Tuesday, March 15, 2005


the child, forty-one

The rain poured down. She stood there, stunned, the closed tent door before her face, her stomach feeling like it had just been sucker-punched. What had happened?

Stone had said for her to go to the women's tent and get out of the rain. Starr did neither. Gasping with tears, she instead spun away and ran off through the woods, blindly, till she came on a fallen tree trunk. She threw herself down on it, crying, choking, nearly sick with the shock of it all. She sat there a long time, huddled within herself, barely able to think.

The rain rained down.

What had happened?

Slowly, she began to remember the Master's warnings that this would happen - that she would feel as if her heart was being torn in two. 'But what changed?' she asked the pouring rain. 'Why did he do this?'

'You must ask him that.'

And suddenly, though the rain continued all around her, it no longer fell upon her. She looked up, puzzled...

And saw a great white wing poised over her head, shielding her from the rain. Her eyes trailed over the wing, following it back to the shoulder it was attached to, and then to the face - 'Maccabees!' said she.

His face was calm, unperturbed by the hard and chilly downpour. 'He told you to go back to the women's tent,' he said. And now the many-voiced aspect of his words was plainly heard.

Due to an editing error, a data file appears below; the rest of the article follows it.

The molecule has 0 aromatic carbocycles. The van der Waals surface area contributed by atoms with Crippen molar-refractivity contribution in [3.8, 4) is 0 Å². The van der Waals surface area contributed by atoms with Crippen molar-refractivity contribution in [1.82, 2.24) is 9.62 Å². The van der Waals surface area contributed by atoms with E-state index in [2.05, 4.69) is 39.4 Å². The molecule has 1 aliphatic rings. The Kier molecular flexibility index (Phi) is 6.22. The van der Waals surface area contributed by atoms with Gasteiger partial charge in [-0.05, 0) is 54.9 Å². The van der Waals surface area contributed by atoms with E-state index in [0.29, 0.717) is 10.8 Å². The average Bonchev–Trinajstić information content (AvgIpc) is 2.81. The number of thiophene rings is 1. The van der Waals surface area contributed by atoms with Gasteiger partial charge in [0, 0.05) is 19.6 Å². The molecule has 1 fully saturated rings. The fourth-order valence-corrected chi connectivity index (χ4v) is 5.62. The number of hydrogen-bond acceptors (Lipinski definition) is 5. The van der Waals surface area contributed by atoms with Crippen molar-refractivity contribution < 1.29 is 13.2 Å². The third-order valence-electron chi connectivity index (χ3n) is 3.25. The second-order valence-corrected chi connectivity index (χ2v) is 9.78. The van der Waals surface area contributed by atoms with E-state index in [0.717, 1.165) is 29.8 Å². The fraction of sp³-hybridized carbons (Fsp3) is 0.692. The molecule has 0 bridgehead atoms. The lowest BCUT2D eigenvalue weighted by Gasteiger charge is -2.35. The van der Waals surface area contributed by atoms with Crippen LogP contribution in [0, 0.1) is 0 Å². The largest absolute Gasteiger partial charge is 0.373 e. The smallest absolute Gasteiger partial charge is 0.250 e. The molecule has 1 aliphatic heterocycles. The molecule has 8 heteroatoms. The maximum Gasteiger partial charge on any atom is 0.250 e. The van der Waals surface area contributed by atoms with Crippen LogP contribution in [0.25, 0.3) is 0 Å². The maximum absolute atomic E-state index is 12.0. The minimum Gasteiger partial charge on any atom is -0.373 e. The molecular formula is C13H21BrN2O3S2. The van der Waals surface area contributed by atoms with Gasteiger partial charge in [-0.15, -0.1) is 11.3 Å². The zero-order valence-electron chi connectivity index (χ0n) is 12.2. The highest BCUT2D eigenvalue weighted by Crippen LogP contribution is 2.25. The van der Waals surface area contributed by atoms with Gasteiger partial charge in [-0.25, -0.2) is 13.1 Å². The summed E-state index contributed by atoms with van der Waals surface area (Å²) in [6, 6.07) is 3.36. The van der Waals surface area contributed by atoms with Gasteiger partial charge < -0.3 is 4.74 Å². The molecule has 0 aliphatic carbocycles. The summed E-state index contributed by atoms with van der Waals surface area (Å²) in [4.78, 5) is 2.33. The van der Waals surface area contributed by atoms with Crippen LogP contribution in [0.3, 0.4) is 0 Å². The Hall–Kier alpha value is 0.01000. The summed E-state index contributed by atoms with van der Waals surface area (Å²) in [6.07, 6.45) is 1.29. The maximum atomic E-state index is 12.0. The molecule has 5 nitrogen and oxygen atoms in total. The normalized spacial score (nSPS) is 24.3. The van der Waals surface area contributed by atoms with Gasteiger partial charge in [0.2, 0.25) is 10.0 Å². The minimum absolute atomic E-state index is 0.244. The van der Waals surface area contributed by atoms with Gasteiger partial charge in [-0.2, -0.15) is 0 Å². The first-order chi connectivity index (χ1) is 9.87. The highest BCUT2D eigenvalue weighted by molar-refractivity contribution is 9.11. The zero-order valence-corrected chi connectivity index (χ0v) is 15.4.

'You are one of the cherubim. Like Mathilda. You, and Malachi, and Morgenstern. I thought you were.'

He gave a tiny smile. 'Yes. We saw you, that first day, trying to decide who and what we are. You have told no one your suspicions?'

'No. What point is there, to say there are angels among us? No one else ever notices.'

'Some notice. You are not the only one with such sight. But very few have that gift. Please - continue to say nothing.'


'Because people begin to act differently when they know there are angels about. Meaning, they begin to put on an act. This company must learn to walk in reality, in honesty. As well as in unity.' He looked away, off through the surrounding trees. 'Only then,' he added, 'will they be prepared to take on the enemy. So long as there are factions and hidden realities - such things the enemy can and will exploit.'

Silence then for a bit between them. She sat on the log, and he stood by her, sheltering her still from the storm.

At last, he said, 'You should go back now. As Stone told you to.'

She got up, and he took her hand, his wing still protectively over her head. As he led her through the woods back towards the tents, she realized how reckless she had been, running off like that. She would have never found the camp again on her own.

'You must ask him,' he said again, as they came into the circle of the camp. 'Only he can tell you what has happened. Ask, and keep silence once you have asked, that he may tell you all.'

'Thank you,' she said meekly, as he brought her right to the door of the women's tent.

'You are welcome,' Maccabees replied. And, as a flash of lightning sizzled across the rain-soaked sky above them, he turned away to return to his tent, while she opened the flap and entered her own.

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